Every apron tells a story, according to EllynAnne Geisel, who collects vintage aprons and sews her own.
Yet despite the nostalgic appeal of old aprons, many crafters still enjoy making their own. Some are elaborate, with ruffles and embellishments, while other are simple and can be made quickly, perhaps in time for Thanksgiving.
Geisel, of Pueblo, Colo., curates a traveling museum exhibit, Apron Chronicles, launched in 2004 with 150 vintage aprons and 46 stories and images. She hopes to get people reflecting on their apron memories.
“When we tie on our own aprons, we, in a sense, bring (our loved ones) back,” she says.
Geisel includes many of the hundreds of stories she’s heard in “The Apron Book” (Andrews McMeel Publishing, 2006), which also includes instructions for sewing three basic patterns that pay homage to vintage apron styles. In the book, one woman remembers her grandmother by holding onto her white cotton bib apron. A man recalls his mother wearing her dressy apron when hosting her bridge club. Another woman treasures her old white apron, covered in her three young daughter’s handprints, now that they are grown.
Geisel was among those who threw down their aprons during the 1960s when aprons seemed to some a symbol of women’s oppression and household drudgery.
“Women tossed them, even those lovingly sewn by their own mothers and grandmothers, straight into the giveaway bag,” she writes.
In recent years, aprons have made a comeback, especially among younger women, and men, and in introductory sewing classes. Check the usual places online — Pinterest, Etsy and crafters’ blogs — to find hundreds of handmade aprons, vintage and new.
“I think we just got tired of looking alike,” explains Geisel. “There’s nothing wrong with shopping out of a catalog, but what was lost is our understanding that our clothing and our homes are arenas where we can express creativity.”
An apron is a good first sewing project, says sewing instructor Nicole Smith, of Brooklyn, N.Y., who also works at Etsy.com.
“It’s a great way to learn a machine,” she says. “You can make the apron as complicated as you want.”
Her apron-sewing classes attract men with specific criteria: “The guys would add things to their butcher aprons, such as a partitioned pocket, to store the tools they were using while cooking,” she says.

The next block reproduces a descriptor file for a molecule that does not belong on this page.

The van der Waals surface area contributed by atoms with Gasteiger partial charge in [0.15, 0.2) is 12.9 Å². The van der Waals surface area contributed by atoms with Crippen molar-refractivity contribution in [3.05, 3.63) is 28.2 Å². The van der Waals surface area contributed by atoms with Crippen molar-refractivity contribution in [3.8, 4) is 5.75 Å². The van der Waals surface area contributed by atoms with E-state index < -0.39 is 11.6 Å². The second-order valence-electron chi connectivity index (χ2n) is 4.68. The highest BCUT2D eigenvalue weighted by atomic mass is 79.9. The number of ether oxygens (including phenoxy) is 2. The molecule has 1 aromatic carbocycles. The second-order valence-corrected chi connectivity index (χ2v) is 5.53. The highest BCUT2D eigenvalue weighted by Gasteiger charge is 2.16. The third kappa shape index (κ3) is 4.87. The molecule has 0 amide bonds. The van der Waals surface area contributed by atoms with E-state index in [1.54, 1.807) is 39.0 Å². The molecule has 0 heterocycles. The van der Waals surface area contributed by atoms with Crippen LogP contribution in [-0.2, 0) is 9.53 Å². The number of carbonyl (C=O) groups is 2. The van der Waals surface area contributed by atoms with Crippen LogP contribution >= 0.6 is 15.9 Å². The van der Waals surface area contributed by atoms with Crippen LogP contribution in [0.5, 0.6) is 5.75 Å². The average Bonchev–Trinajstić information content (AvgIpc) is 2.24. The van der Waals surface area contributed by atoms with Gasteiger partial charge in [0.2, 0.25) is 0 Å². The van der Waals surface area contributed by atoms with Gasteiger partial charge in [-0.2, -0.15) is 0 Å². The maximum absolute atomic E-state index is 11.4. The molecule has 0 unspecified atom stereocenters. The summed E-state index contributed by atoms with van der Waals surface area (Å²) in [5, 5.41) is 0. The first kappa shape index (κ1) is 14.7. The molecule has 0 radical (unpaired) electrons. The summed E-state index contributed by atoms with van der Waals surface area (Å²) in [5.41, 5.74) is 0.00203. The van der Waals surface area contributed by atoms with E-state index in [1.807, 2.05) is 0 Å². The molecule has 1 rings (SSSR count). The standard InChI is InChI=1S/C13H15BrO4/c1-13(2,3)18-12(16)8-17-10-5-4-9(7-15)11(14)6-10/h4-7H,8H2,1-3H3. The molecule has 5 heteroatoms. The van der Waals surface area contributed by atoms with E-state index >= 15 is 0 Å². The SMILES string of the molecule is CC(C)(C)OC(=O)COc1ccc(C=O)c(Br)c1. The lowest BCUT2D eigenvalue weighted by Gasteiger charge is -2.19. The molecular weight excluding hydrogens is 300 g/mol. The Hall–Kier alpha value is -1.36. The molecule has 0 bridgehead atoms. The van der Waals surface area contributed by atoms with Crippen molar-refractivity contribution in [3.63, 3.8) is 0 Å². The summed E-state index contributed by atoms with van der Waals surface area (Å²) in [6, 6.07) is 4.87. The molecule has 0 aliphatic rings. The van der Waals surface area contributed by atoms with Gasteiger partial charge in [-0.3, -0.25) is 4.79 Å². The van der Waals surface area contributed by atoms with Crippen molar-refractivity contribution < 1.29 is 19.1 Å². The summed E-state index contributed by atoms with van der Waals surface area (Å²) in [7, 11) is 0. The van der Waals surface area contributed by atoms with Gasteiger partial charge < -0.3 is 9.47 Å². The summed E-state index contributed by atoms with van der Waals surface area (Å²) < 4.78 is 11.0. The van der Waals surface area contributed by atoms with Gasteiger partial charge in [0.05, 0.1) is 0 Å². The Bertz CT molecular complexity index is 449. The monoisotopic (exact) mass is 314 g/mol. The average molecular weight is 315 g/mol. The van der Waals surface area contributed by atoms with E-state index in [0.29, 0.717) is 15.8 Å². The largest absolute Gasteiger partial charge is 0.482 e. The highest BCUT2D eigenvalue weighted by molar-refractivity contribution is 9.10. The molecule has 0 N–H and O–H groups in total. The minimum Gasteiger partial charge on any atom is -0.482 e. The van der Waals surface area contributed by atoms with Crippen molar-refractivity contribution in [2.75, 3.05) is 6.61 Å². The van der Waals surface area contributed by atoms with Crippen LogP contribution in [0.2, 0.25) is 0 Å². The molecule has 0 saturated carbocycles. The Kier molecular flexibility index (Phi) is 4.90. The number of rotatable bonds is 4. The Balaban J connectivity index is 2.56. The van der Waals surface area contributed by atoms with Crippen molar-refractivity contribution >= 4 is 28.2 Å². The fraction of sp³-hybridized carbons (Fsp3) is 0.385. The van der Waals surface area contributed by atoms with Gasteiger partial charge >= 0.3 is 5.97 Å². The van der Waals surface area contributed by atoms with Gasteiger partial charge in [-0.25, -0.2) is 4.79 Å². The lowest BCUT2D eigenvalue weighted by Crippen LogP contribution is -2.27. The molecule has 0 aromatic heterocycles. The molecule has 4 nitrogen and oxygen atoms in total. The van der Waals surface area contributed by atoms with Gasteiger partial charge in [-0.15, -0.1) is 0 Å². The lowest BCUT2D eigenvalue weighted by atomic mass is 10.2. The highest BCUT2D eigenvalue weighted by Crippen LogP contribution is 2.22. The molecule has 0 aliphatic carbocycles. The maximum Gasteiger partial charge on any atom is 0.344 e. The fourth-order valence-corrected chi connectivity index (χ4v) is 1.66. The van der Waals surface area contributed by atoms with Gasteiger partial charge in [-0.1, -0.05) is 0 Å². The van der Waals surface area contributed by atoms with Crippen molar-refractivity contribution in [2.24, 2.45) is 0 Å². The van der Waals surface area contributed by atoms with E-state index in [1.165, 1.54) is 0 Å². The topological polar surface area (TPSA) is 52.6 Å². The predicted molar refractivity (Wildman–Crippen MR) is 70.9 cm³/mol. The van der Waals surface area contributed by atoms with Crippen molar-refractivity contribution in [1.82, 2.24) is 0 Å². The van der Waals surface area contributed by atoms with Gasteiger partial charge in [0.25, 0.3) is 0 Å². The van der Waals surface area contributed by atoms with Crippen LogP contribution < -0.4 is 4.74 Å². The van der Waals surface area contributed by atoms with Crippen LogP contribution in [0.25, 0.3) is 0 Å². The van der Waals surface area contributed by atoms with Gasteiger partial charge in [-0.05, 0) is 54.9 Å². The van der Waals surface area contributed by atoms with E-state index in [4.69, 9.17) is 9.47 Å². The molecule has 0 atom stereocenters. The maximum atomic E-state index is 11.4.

Students often return later for help personalizing their handiwork with embroidery or applique, Smith says.
Yvette Martinez of Brighton, Colo., sews aprons and only aprons. Don’t ask her to sew pajamas or to hem pants; that’s not fun, she says.
She has made about 75 aprons in two years, most of them for friends.
“I just have a passion for aprons. I love, love, love how unique they each are and can be,” Martinez says. “It’s fun how you can use so many different notions and buttons and zippers and lace and ribbon and all kinds of pretty things to make them fashionable and unique.”
She favors the halter-style bib apron, and recommends using oil-cloth fabric because it wipes clean with a damp cloth.
The easiest apron to make? Attach ribbon to a dish or flour-sack towel.
“All the edges are finished, so all you need to do is find something you’d like to use as the tie,” says Smith. “And it’d be really useful all (Thanksgiving) day.”
Geisel is asking readers to put on an apron the day before Thanksgiving for Tie One On Day, which promotes gestures of kindness.
“It’s an opportunity to do an act of kindness before giving thanks on Thanksgiving,” Geisel says. “There are so many people who need to know they are not invisible.” Find out more at her website, Apron Memories.